Ah, the vegan might say, but we shouldn’t be farming them anyway. Because The Planet. And therein lies a massive and insulting presumption. I get that this must be hard reading if you’re a vegetarian or vegan. We’re from different planets, admitted. And the planet is key in this story. We all want to save it. Even meat-eaters use eco-friendly recyclable bags for their shopping and separate their bottles and plastic from their paper goods and leftover food. Yet suddenly we find ourselves the Enemy, the Culprit, spoken about as if we’re a Pariah, an Unconscionable, an Untransformable.

I watched this video in growing horror the other day:

This vegan activist’s ideology – that’s what it is – is more important to her than sharing food at table with her own father; even though she does not have to eat meat while he does. People who are not vegan are “people who eat dead animals” or “eat the body of an animal”. And vegan activists are on a mission to turn the entire planet into a vegans-only space. (Can you imagine?) Well, best you find us another planet then. Hardcore vegans – and I do imagine that there are plenty of vegans who are happy to eat their seitan, kale and meat-free “meat” at a table with the meat-eating people they love – are but a fraction of the world’s populace, despite the growth of the “movement”, and we know what happens when a minority takes control of a government, don’t we? Orwellian vistas come into view, and they’re ever grim and bleak.

At which the sheep farmer shakes his head, the way a wise older person shakes their head at something a younger person has a lot to say about before having lived the life that mellows you. Lived the reality and not the halcyon but impossible imagined scenario.

Spare a thought for those farmers, wherever sheep and cattle are farmed in the world, for all the workers in their employ, for the generations of farming inherited and which is the only life those farmers and their staff have ever known. What do they do in a world where the livelihood they are born to is falling away beneath their feet? They’re adrift, and how many of them can afford to spend the fortune it will take to find a new way of making a living – we’re talking millions of people who would be affected in the global sheep and cattle farming business. In the Eastern Cape, already the poorest and most drought-stricken of the nine South African provinces, the embattled provincial economy would be unlikely to recover. But never mind that: cattle farming is wrong, so it must be stopped! And to hell with all those who will have no livelihood, and to hell with the meat-eating old man at the dinner table.

There’s more irony. Bear in mind that farmers are among the first to verify that climate change is real – they know it through the generations of experience that have been passed down, often through centuries. Every farmer I know in my sheep farming community is deeply aware of this reality, and takes it personally.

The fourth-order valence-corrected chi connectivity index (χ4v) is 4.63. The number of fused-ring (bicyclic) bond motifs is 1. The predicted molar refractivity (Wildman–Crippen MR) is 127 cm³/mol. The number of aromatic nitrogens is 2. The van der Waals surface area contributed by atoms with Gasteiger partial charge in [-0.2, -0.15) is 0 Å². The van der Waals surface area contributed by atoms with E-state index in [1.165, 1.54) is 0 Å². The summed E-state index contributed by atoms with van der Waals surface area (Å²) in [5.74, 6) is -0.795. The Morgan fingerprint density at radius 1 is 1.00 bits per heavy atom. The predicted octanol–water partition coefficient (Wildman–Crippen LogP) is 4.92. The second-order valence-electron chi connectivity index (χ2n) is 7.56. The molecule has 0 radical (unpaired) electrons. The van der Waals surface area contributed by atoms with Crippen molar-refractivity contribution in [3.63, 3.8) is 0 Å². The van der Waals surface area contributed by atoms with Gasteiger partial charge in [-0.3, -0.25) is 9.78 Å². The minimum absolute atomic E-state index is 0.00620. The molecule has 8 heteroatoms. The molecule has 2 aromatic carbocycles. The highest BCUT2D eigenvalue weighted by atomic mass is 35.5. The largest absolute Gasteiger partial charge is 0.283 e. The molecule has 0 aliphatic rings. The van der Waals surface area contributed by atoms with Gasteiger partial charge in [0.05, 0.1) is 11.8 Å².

In short: If there were a shortlist of the occupations of those who best understand climate change and wish to fight it, the animal farmer is undoubtedly high on the list.

The farmer in The Economist video changed his spots, totally. He leapt over the fence from a stock farm to one producing vegan “meat”. To many stock farmers this will be tantamount to sacrilege. Others will wish the guy well, and see the sense behind his decision to switch over – while perhaps wryly thinking, well, his real motive surely must be money/income. And can you imagine the Land Bank giving me that much money to establish such a mighty venture. And what if I take that massive risk and people still want to eat real meat? (You never know.) Bottom line: all farmers are in it to make a living. Even vegans have to do that. But the farmer in the Economist video is in the minority and he will remain in the minority. A planet full of meat producers and all they employ, and all the humans who are their market, is as likely to turn vegan, and turn to producing vegan products, as Donald Trump is likely to donate all his money to the American Pro-Choice Movement.

Vegan activists can campaign till the cows come home (sorry) for the farming of cattle to be halted, but it’s not going to happen. And because it’s not going to happen, the effort spent on fighting about the animal farming industry would be better spent on finding ways around the problems for the environment caused by the proliferation of cattle farming in particular. As for who eats what, whatever you choose to eat, that’s your indaba. And whatever I choose to eat is mine. And if you’re vegan and don’t want to sit at my table while I eat a chop, you’re welcome to stay home.

Coda

A cattle truck has just rattled past my window, which reminds me … excuse me while I pop into the kitchen to marinate those steaks for tonight’s braai. DM